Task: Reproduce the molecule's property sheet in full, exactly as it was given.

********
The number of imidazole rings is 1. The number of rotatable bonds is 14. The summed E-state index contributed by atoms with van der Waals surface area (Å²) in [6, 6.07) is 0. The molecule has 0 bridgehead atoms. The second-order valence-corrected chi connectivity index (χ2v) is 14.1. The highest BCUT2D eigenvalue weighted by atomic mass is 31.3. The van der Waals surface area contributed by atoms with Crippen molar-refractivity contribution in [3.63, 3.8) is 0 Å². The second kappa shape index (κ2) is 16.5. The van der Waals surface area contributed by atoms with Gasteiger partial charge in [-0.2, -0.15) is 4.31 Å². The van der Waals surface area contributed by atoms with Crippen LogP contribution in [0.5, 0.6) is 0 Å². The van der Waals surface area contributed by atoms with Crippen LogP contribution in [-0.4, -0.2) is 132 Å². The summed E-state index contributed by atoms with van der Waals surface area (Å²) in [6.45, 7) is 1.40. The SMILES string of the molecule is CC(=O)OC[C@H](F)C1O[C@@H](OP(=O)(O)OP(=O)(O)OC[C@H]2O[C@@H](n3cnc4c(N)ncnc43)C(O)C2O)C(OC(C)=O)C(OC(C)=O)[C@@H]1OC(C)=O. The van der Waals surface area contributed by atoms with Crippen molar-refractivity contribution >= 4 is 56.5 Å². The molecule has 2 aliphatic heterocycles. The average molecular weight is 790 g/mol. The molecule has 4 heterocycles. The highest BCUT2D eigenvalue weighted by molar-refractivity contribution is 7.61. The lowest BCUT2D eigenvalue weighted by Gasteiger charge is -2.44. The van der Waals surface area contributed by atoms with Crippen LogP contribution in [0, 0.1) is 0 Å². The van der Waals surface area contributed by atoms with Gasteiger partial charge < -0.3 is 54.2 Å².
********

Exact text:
The number of imidazole rings is 1. The number of rotatable bonds is 14. The summed E-state index contributed by atoms with van der Waals surface area (Å²) in [6, 6.07) is 0. The molecule has 0 bridgehead atoms. The second-order valence-corrected chi connectivity index (χ2v) is 14.1. The highest BCUT2D eigenvalue weighted by atomic mass is 31.3. The van der Waals surface area contributed by atoms with Crippen molar-refractivity contribution in [3.63, 3.8) is 0 Å². The second kappa shape index (κ2) is 16.5. The van der Waals surface area contributed by atoms with Gasteiger partial charge in [-0.2, -0.15) is 4.31 Å². The van der Waals surface area contributed by atoms with Crippen LogP contribution in [0.5, 0.6) is 0 Å². The van der Waals surface area contributed by atoms with Crippen LogP contribution in [-0.4, -0.2) is 132 Å². The summed E-state index contributed by atoms with van der Waals surface area (Å²) in [6.45, 7) is 1.40. The SMILES string of the molecule is CC(=O)OC[C@H](F)C1O[C@@H](OP(=O)(O)OP(=O)(O)OC[C@H]2O[C@@H](n3cnc4c(N)ncnc43)C(O)C2O)C(OC(C)=O)C(OC(C)=O)[C@@H]1OC(C)=O. The van der Waals surface area contributed by atoms with Crippen molar-refractivity contribution >= 4 is 56.5 Å². The molecule has 2 aliphatic heterocycles. The average molecular weight is 790 g/mol. The molecule has 4 heterocycles. The highest BCUT2D eigenvalue weighted by molar-refractivity contribution is 7.61. The lowest BCUT2D eigenvalue weighted by Gasteiger charge is -2.44. The van der Waals surface area contributed by atoms with Crippen LogP contribution in [0, 0.1) is 0 Å². The van der Waals surface area contributed by atoms with Gasteiger partial charge < -0.3 is 54.2 Å².